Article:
If you use an amplifier, you can use a filter before AND after the amp to be as clean as possible. You don't want to waste power amplifying RF that you are going to throw away anyway. The amplifier it self can actually create harmonics and oscillations we call "birdies". So, a filter after the amp is vital.
Don't over modulate. If the meter shows you're at %105, trust it. Unless you spent thousands of dollars on audio processing, don't expect to sound as loud and strong as the commercial stations. To get that loud on the dial, you'd probably have to deviate (modulate) way past the channel edges and bleed into adjacent channels. Don't presume that peaking and tweaking is making your amp more powerful. If you go messing with the tuning of your amp or filter, you could be creating oscillations or non-linearities that are introducing AM noise into your signal. Your meter might show more power, but it could be that the extra 2 watts is a horrible whilstle being blasted into an aircraft band.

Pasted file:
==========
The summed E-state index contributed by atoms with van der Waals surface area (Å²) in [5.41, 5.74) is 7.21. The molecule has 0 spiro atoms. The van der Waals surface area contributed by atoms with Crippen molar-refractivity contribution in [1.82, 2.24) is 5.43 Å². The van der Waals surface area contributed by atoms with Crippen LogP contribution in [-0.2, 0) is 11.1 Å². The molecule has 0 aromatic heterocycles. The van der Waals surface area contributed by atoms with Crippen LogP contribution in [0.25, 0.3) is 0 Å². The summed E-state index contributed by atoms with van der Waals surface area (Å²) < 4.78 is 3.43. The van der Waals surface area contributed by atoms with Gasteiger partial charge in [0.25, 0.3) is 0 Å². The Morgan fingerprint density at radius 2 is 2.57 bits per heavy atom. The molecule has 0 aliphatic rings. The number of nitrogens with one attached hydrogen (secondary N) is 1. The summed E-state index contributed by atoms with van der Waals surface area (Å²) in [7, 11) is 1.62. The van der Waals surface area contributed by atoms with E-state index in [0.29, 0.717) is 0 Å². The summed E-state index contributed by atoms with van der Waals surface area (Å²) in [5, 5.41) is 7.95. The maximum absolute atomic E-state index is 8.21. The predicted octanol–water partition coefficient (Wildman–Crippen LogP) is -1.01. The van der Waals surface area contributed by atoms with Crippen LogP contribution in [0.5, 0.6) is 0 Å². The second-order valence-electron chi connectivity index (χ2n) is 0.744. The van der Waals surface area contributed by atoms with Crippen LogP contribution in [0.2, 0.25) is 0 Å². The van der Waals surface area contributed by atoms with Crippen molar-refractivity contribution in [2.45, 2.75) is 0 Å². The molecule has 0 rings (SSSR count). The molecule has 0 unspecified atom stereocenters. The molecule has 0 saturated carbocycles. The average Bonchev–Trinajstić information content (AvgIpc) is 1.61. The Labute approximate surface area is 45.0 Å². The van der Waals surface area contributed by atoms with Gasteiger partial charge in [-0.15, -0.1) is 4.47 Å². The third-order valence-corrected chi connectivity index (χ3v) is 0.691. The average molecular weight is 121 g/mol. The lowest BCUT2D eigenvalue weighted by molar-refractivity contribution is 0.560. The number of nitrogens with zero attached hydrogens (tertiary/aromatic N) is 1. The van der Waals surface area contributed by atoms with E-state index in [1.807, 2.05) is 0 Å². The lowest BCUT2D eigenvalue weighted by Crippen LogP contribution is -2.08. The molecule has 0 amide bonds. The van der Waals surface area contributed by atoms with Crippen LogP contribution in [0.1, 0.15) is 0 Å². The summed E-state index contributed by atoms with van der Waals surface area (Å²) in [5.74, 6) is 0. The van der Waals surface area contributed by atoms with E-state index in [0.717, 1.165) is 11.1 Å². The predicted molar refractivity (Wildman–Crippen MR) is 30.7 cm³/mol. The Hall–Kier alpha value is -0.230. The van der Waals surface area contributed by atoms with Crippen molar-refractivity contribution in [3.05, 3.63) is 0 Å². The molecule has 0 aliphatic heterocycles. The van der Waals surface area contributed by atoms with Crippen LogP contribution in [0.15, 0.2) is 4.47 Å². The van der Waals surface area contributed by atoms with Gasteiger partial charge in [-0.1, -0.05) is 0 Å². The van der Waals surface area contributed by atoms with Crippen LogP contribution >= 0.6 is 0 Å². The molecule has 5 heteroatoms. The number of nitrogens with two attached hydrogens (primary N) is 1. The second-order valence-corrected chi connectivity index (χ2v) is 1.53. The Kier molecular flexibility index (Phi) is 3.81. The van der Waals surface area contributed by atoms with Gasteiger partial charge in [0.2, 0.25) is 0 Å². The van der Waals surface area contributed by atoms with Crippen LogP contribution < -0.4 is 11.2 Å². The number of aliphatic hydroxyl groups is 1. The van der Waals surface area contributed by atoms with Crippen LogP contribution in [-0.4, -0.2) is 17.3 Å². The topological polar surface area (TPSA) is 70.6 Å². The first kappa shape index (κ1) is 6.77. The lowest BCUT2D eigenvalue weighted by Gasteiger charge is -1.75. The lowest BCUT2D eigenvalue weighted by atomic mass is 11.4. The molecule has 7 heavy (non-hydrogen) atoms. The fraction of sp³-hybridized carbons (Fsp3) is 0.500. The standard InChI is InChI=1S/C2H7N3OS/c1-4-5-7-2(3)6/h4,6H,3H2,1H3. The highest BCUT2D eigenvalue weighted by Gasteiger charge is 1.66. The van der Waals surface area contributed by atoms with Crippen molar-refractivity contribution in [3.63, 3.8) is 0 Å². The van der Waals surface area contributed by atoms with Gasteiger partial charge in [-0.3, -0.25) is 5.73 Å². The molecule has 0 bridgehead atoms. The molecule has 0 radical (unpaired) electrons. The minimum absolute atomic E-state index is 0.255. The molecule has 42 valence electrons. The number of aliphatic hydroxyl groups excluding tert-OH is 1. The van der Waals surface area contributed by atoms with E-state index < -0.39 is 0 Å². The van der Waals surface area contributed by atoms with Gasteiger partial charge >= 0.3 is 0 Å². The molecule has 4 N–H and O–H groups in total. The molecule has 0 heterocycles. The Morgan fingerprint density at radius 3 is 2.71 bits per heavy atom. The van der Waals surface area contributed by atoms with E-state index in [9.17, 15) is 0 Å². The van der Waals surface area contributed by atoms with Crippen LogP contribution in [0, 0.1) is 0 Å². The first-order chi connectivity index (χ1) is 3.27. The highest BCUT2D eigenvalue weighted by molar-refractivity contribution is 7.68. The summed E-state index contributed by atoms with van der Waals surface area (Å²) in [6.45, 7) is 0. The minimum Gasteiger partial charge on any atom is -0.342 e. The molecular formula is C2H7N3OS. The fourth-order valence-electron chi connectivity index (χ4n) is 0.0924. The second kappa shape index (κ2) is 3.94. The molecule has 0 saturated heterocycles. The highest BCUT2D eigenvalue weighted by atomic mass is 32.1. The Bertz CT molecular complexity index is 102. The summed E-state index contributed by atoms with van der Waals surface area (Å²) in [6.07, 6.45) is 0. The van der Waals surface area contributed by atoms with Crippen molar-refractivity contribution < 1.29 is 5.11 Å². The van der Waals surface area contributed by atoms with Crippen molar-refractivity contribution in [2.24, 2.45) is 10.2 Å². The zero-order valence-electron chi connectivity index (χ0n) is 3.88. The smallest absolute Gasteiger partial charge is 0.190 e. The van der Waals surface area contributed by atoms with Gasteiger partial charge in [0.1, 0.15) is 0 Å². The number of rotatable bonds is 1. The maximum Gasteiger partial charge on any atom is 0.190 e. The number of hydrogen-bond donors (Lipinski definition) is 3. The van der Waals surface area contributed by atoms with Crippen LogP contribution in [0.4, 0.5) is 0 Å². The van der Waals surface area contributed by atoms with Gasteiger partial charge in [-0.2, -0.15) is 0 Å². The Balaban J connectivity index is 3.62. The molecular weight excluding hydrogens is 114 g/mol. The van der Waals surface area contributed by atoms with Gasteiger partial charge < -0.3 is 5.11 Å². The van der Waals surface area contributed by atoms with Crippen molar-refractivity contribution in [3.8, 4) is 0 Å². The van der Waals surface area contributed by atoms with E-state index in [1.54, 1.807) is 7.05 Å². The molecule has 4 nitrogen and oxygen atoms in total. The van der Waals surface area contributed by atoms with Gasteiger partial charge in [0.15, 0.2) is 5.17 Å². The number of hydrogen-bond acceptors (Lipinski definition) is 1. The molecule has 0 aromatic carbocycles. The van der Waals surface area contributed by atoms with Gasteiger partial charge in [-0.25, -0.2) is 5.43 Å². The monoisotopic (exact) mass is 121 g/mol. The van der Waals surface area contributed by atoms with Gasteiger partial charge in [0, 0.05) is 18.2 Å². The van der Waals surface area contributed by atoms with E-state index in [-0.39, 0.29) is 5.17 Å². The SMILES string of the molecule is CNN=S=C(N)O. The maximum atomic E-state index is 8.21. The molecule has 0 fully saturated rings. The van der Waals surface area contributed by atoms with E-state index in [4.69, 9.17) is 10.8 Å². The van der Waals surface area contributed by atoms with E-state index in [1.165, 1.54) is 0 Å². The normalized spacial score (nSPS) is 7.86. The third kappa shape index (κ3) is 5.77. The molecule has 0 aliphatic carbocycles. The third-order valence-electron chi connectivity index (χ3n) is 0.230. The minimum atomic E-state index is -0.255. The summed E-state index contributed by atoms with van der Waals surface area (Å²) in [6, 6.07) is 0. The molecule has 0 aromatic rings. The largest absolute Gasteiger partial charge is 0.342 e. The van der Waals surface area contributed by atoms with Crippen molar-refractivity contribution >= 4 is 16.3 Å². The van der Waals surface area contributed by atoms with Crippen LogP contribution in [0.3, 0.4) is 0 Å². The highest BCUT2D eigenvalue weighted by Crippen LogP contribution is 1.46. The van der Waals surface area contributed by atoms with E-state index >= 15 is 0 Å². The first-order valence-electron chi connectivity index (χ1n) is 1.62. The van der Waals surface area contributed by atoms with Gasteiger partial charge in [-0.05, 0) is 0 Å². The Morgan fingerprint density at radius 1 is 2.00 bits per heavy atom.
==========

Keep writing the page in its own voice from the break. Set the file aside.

AM amplifiers need to be linear. If you're pushing your amp into clipping or into a non-linear area, you're are probably splattering all over the dial. With AM, you also need to be concerned about the harmonics below your carrier. AM puts the RF in side bands above and below the carrier. So, if you're clipping your amp and creating crap you can't even hear, it's creating side bands above and below your channel. In the AM spectrum, Your inaudible noise 20kHz below your carrier could be squashing some guys coast-to-coast reception, 50 miles away.
Beyond that, use the least power possible. Find a higher gain antenna and reduce your power. Coil up any extra feed line coax so it will act as a choke. Look at ham web sites about coax chokes.